Tuesday, January 29, 2013

My Problem With Target Dated Mutual Funds

One of my biggest pet peeves when it comes to personal finance is the debate amongst mutual funds. Tons of topics and questions are explored and it just drives me nuts how the most important factor is never weighed. I’ve seen forums, articles and posts that explore the ‘to load or not to load’ argument, then there’s the ‘active versus passive management’ debate, promptly followed by the ‘should I just follow an index fund’ deliberation.

NONE of these topics or discussions address the fundamental question that should be on our minds when looking at investments: What is going to make me the most money in the long run?

What investing is not?

To me investing is not for any money that is needed for less than 5 years. If I have money that I plan to use within a 5 year time frame then I keep it as far away from the stock market as possible. I don’t use government or corporate bonds as safe havens. If I want a safe haven I’m going to use a simple savings account through my bank. Bond prices can fluctuate just as wildly as single stocks in the short term and in the long term barely stay ahead of inflation.

 I maximize the stock market by leaving investments alone for at least 5 year time spans. I research and find historically proven mutual funds and buy and hold for (say it with me now class) at least 5 years. To me if I need cash and plan to make a purchase/live off money needed within that 5 year time span then I need it to be safe and secure in an FDIC insured savings account. I’m not even going to risk losing value in that cash beyond inflation; to me it’s simply not worth the risk. Investing in the stock market is about riding the wave of growing businesses for long term periods of time. So I follow a rule of thumb to only invest in the stock market for long term growth results, not as a safe haven.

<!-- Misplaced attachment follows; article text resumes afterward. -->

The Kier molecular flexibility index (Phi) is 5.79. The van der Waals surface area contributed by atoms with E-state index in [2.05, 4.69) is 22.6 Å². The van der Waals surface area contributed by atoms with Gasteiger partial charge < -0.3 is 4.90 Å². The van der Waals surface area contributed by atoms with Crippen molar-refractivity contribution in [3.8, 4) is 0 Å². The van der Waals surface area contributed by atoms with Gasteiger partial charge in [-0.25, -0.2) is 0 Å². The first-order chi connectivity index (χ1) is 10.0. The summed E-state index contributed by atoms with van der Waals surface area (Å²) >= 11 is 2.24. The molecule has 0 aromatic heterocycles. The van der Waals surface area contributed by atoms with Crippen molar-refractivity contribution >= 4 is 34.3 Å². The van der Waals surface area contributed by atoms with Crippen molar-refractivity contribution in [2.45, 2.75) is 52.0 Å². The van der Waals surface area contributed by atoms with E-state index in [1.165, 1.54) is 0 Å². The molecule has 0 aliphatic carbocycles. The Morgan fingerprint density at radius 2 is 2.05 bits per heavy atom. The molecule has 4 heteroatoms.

My beef with target dated funds

From there exists a perceived hierarchy of the types of mutual funds. One that I loathe with every ounce of my being is the target dated fund. A target dated mutual fund works like this. Say I entered the work force in 2010 and was 21 years old and I planned to retire at 65. At my planned retirement age the year would be 2054. So a target dated fund person would encourage me to invest in a target dated mutual fund that has a target date close to the year 2054. Most of these target dated funds, name wise, run in 5 year increments so I would be encouraged to invest in a target dated fund with a target year of 2055. During the time I am investing in this fund, the fund itself will hold a sliding balance of assets between stocks and bonds. In 2010 the fund might hold around 80% stocks and 20% bonds, and in 2050 it would hold 80% bonds and 20% stocks. Obviously the sliding scale begins heavy with stocks and slides towards a heavier holding weight in bonds as the target date approaches. Target dated funds are low fee and have built in risk management. And that is how they sell this trash!